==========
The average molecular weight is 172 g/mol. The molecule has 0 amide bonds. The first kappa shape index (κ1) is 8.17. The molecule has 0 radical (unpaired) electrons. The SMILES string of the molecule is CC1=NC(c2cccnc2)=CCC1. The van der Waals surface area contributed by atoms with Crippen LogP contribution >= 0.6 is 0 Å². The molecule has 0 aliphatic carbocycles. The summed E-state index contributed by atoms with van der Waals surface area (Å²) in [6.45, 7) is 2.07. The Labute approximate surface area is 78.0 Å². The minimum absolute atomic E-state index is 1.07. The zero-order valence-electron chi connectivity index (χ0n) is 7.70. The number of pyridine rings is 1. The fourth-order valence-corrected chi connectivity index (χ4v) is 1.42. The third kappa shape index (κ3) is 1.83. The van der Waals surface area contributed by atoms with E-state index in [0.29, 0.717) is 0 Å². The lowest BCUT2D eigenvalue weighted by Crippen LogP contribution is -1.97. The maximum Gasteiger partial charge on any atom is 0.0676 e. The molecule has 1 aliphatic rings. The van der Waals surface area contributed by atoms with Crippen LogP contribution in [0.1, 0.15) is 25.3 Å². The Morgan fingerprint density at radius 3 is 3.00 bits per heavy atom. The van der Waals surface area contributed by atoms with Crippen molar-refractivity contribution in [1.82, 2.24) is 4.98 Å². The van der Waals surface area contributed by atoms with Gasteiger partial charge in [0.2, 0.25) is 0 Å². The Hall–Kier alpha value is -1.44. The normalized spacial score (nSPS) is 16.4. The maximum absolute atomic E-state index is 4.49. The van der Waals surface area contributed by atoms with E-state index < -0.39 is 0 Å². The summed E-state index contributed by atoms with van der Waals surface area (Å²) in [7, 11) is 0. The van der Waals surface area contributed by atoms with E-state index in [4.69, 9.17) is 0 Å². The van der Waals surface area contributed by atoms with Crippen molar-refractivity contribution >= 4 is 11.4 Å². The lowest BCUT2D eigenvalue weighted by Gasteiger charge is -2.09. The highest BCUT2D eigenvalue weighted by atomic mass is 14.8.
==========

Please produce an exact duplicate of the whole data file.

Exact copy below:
The average molecular weight is 172 g/mol. The molecule has 0 amide bonds. The first kappa shape index (κ1) is 8.17. The molecule has 0 radical (unpaired) electrons. The SMILES string of the molecule is CC1=NC(c2cccnc2)=CCC1. The van der Waals surface area contributed by atoms with Crippen LogP contribution >= 0.6 is 0 Å². The molecule has 0 aliphatic carbocycles. The summed E-state index contributed by atoms with van der Waals surface area (Å²) in [6.45, 7) is 2.07. The Labute approximate surface area is 78.0 Å². The minimum absolute atomic E-state index is 1.07. The zero-order valence-electron chi connectivity index (χ0n) is 7.70. The number of pyridine rings is 1. The fourth-order valence-corrected chi connectivity index (χ4v) is 1.42. The third kappa shape index (κ3) is 1.83. The van der Waals surface area contributed by atoms with E-state index in [0.29, 0.717) is 0 Å². The lowest BCUT2D eigenvalue weighted by Crippen LogP contribution is -1.97. The maximum Gasteiger partial charge on any atom is 0.0676 e. The molecule has 1 aliphatic rings. The van der Waals surface area contributed by atoms with Crippen LogP contribution in [0.1, 0.15) is 25.3 Å². The Morgan fingerprint density at radius 3 is 3.00 bits per heavy atom. The van der Waals surface area contributed by atoms with Crippen molar-refractivity contribution in [1.82, 2.24) is 4.98 Å². The van der Waals surface area contributed by atoms with Gasteiger partial charge in [0.2, 0.25) is 0 Å². The Hall–Kier alpha value is -1.44. The normalized spacial score (nSPS) is 16.4. The maximum absolute atomic E-state index is 4.49. The van der Waals surface area contributed by atoms with E-state index < -0.39 is 0 Å². The summed E-state index contributed by atoms with van der Waals surface area (Å²) in [7, 11) is 0. The van der Waals surface area contributed by atoms with E-state index in [4.69, 9.17) is 0 Å². The van der Waals surface area contributed by atoms with Crippen molar-refractivity contribution >= 4 is 11.4 Å². The lowest BCUT2D eigenvalue weighted by Gasteiger charge is -2.09. The highest BCUT2D eigenvalue weighted by atomic mass is 14.8.